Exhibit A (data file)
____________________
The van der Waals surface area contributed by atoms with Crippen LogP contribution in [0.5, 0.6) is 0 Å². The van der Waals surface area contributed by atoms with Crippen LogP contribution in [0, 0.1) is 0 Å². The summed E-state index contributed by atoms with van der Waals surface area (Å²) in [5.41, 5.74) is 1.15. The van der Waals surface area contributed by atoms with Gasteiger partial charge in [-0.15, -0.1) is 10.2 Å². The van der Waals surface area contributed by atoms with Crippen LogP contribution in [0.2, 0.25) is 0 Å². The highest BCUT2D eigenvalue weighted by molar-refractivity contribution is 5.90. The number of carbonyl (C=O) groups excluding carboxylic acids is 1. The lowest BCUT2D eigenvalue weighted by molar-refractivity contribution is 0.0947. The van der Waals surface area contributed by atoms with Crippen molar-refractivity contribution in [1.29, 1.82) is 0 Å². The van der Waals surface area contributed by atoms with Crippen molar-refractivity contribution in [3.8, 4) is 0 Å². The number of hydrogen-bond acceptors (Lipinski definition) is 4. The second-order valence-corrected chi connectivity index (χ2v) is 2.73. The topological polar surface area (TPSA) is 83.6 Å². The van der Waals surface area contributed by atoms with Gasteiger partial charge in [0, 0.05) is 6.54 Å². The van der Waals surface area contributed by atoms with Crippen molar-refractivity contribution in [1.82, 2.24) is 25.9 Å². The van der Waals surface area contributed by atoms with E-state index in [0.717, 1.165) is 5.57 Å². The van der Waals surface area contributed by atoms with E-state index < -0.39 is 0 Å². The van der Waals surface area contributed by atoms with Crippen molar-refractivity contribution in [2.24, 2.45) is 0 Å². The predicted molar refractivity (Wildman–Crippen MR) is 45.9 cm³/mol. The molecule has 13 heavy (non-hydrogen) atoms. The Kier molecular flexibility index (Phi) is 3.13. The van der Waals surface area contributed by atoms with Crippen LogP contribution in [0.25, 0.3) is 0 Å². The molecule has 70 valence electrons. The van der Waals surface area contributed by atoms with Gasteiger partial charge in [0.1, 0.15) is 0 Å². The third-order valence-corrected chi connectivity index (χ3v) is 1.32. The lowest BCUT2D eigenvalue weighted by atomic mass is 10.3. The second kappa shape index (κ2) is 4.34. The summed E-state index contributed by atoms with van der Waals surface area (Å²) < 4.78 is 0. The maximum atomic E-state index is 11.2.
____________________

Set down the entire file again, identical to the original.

The van der Waals surface area contributed by atoms with Crippen LogP contribution in [0.5, 0.6) is 0 Å². The van der Waals surface area contributed by atoms with Crippen LogP contribution in [0, 0.1) is 0 Å². The summed E-state index contributed by atoms with van der Waals surface area (Å²) in [5.41, 5.74) is 1.15. The van der Waals surface area contributed by atoms with Gasteiger partial charge in [-0.15, -0.1) is 10.2 Å². The van der Waals surface area contributed by atoms with Crippen LogP contribution in [0.2, 0.25) is 0 Å². The highest BCUT2D eigenvalue weighted by molar-refractivity contribution is 5.90. The number of carbonyl (C=O) groups excluding carboxylic acids is 1. The lowest BCUT2D eigenvalue weighted by molar-refractivity contribution is 0.0947. The van der Waals surface area contributed by atoms with Crippen molar-refractivity contribution in [1.29, 1.82) is 0 Å². The van der Waals surface area contributed by atoms with Crippen molar-refractivity contribution in [3.8, 4) is 0 Å². The number of hydrogen-bond acceptors (Lipinski definition) is 4. The second-order valence-corrected chi connectivity index (χ2v) is 2.73. The topological polar surface area (TPSA) is 83.6 Å². The van der Waals surface area contributed by atoms with Gasteiger partial charge in [0, 0.05) is 6.54 Å². The van der Waals surface area contributed by atoms with Crippen molar-refractivity contribution in [1.82, 2.24) is 25.9 Å². The van der Waals surface area contributed by atoms with E-state index in [0.717, 1.165) is 5.57 Å². The van der Waals surface area contributed by atoms with E-state index < -0.39 is 0 Å². The van der Waals surface area contributed by atoms with Crippen molar-refractivity contribution in [2.24, 2.45) is 0 Å². The predicted molar refractivity (Wildman–Crippen MR) is 45.9 cm³/mol. The molecule has 13 heavy (non-hydrogen) atoms. The Kier molecular flexibility index (Phi) is 3.13. The van der Waals surface area contributed by atoms with Crippen LogP contribution in [0.25, 0.3) is 0 Å². The molecule has 70 valence electrons. The van der Waals surface area contributed by atoms with Gasteiger partial charge in [0.1, 0.15) is 0 Å². The third-order valence-corrected chi connectivity index (χ3v) is 1.32. The lowest BCUT2D eigenvalue weighted by atomic mass is 10.3. The second kappa shape index (κ2) is 4.34. The summed E-state index contributed by atoms with van der Waals surface area (Å²) < 4.78 is 0. The maximum atomic E-state index is 11.2.